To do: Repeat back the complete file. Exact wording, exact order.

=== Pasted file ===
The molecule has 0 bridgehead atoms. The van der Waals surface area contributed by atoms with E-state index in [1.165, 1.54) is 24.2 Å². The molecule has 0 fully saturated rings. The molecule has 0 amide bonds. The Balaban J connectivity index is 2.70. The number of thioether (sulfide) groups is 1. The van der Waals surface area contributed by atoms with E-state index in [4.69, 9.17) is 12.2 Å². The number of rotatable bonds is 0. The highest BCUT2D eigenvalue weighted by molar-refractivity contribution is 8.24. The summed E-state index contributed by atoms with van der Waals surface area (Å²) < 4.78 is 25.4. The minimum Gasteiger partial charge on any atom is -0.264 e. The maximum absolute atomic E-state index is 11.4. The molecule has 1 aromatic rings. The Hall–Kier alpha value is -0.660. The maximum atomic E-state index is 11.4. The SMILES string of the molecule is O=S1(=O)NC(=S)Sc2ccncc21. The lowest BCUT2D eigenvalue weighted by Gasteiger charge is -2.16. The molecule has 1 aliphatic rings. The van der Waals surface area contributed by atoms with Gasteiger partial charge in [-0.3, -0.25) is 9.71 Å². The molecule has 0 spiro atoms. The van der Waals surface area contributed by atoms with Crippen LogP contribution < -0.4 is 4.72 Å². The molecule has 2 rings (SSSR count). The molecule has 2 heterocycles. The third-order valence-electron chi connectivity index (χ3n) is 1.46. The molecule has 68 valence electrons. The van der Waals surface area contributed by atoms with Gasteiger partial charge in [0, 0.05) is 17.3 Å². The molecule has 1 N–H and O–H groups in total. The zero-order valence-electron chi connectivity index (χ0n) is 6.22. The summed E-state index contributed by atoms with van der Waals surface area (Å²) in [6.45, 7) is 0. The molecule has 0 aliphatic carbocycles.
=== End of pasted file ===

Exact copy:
The molecule has 0 bridgehead atoms. The van der Waals surface area contributed by atoms with E-state index in [1.165, 1.54) is 24.2 Å². The molecule has 0 fully saturated rings. The molecule has 0 amide bonds. The Balaban J connectivity index is 2.70. The number of thioether (sulfide) groups is 1. The van der Waals surface area contributed by atoms with E-state index in [4.69, 9.17) is 12.2 Å². The number of rotatable bonds is 0. The highest BCUT2D eigenvalue weighted by molar-refractivity contribution is 8.24. The summed E-state index contributed by atoms with van der Waals surface area (Å²) < 4.78 is 25.4. The minimum Gasteiger partial charge on any atom is -0.264 e. The maximum absolute atomic E-state index is 11.4. The molecule has 1 aromatic rings. The Hall–Kier alpha value is -0.660. The maximum atomic E-state index is 11.4. The SMILES string of the molecule is O=S1(=O)NC(=S)Sc2ccncc21. The lowest BCUT2D eigenvalue weighted by Gasteiger charge is -2.16. The molecule has 1 aliphatic rings. The van der Waals surface area contributed by atoms with Gasteiger partial charge in [-0.3, -0.25) is 9.71 Å². The molecule has 0 spiro atoms. The van der Waals surface area contributed by atoms with Crippen LogP contribution < -0.4 is 4.72 Å². The molecule has 2 rings (SSSR count). The molecule has 2 heterocycles. The third-order valence-electron chi connectivity index (χ3n) is 1.46. The molecule has 68 valence electrons. The van der Waals surface area contributed by atoms with Gasteiger partial charge in [0, 0.05) is 17.3 Å². The molecule has 1 N–H and O–H groups in total. The zero-order valence-electron chi connectivity index (χ0n) is 6.22. The summed E-state index contributed by atoms with van der Waals surface area (Å²) in [6.45, 7) is 0. The molecule has 0 aliphatic carbocycles.